Sales

Typography in business presentation. Can it generate revenue?

Typography in business presentation. Can it generate revenue?

We always say that de facto it is the image and the emotions associated with it that sell. The very concept of a picture covers several aspects, e.g. its color scheme, iconography and layout. But have you ever thought about the fact that the very appearance of a text can be a decisive factor in the strength of our message? Today we would like to focus on this dimension and tell you what typography is and how it affects us.

Brief history of writing

In the beginning there was a word – a phoneme – the basic and primary sound, which over time became a graph – a unit of writing, a voice written graphically. Writing has evolved over the course of the millennia, creating many varieties and richness of visual form, matching the verbal message.

The first attempts to transform speech into a picture took place in prehistory. Our ancestors used the language of primitive rock drawings to express thoughts and convey emotions. In antiquity, more sophisticated systems were developed – the first of which was the cuneiform written by the Sumerians – and is considered the oldest writing in the world today.

The next stage in the development of writing (not yet typography) were the Egyptian hieroglyphs – this extremely elaborate and complicated writing, like the cuneiform, was based on a set of signs and symbols expressing certain concepts. 

The known alphabetical writing was developed in Phoenicia over 3 thousand years ago, but the system we use to this day comes from ancient Rome and came to Poland with the adoption of Christianity by Mieszko I. 

The horse from the Lascaux cave
The horse from the Lascaux cave
Source: https://pl.wikipedia.org/wiki/Lascaux_(Akwitania)
 Egyptian hieroglyphs
Egyptian hieroglyphs 
Source: https://pl.wikipedia.org/wiki/Pisma_egipskie

When did the typography started to show up? The concept of typography as a field dealing with shaping the visual dimension of language did not appear until the 15th century, when Gutenberg invented printing. However, the earlier principles of lettering, an effort cultivated mainly in medieval monasteries, had a significant impact on the development of typography today.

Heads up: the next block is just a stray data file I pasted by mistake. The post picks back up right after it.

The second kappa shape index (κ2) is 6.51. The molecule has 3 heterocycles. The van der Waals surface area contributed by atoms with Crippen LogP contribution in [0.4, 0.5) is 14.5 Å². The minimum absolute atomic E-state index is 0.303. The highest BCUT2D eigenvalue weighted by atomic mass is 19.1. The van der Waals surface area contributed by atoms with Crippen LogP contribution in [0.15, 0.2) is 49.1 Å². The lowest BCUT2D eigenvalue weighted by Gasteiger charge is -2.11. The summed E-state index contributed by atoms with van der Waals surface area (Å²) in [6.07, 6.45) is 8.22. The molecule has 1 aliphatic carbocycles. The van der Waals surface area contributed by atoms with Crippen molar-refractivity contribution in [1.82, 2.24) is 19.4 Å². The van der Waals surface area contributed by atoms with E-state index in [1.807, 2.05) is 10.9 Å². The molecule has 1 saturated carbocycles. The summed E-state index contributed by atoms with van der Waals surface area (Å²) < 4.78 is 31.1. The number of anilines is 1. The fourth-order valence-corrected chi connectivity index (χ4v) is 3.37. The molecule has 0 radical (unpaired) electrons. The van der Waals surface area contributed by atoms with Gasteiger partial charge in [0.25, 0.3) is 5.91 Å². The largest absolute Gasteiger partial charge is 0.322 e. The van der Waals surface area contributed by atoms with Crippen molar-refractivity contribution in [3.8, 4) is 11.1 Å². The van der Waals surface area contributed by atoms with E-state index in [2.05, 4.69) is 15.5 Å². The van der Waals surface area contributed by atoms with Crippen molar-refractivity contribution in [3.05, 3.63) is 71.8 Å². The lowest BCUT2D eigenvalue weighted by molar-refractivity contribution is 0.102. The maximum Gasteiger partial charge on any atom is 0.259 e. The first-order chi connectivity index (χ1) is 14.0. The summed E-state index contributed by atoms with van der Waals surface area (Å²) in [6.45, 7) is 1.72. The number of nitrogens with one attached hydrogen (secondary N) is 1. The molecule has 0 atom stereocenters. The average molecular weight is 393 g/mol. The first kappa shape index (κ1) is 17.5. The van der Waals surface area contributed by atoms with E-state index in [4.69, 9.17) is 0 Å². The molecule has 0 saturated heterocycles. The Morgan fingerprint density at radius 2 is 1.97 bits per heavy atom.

An example of this is the 15th-century copy of Thomas of Cantimpré (1201-1272) “Liber de natura rerum” – the composition of the elements on the pages of the book from the 15th century resembles the layout of a modern internet portal. 

The text composition of the medieval book
The text composition of the medieval book 
Source: https://www.gnm.de/fileadmin/editorCMS/objekte/objekt411_bild1.jpg

Contemporary typography 

The 20th century was a time of change and experimentation – it gave typography new directions that changed the design and thinking about this field of art. Typography became an important tool in the world of visual communication. 

Futurism

The first important event that changed the meaning of typography was the manifesto of the Futurists at the beginning of the 20th century. As an artistic movement, Futurism praised speed, machines and new technologies. Futuristic typography was characterized by dynamism and visual “emotionalism with quivering”. 

They were primarily interested in the graphic form of the message, which was the most important. Even grammatical errors were allowed. 

Nuż w bżuhu. – A oneday futuristic book (with grammatical errors) published in Krakow, 1921.

Nuż w bżuhu. – A oneday futuristic book (with grammatical errors) published in Krakow, 1921. 
Source: http://czytelniczy.pl/wp-content/uploads/2017/04/jednodniowka.jpg

Dadaism

Simultaneously with futurism, the dada movement developed, which was governed by a case resulting from playing with the form. The related experiments with matter and composition gave new results of text and letter – all thanks to chance and creative intuition.

Dadaism also interfered with the typography and composition of catalogues and books, introduced new ways of breaking and selecting fonts, which were often accidental and unconventional. 

T. van Doesburg, poster by Dada Matinée, 1923
T. van Doesburg, poster by Dada Matinée, 1923
Source: https://pl.wikipedia.org/wiki/Dadaizm

Bauhaus

In opposition to lose play and experiments with typography, trends such as Constructivism, Bauhaus, De Stijl, or later Swiss style were created. Functionalism, utilitarian approach and a new kind of dialogue between art and applied design, influenced the birth of a new typography.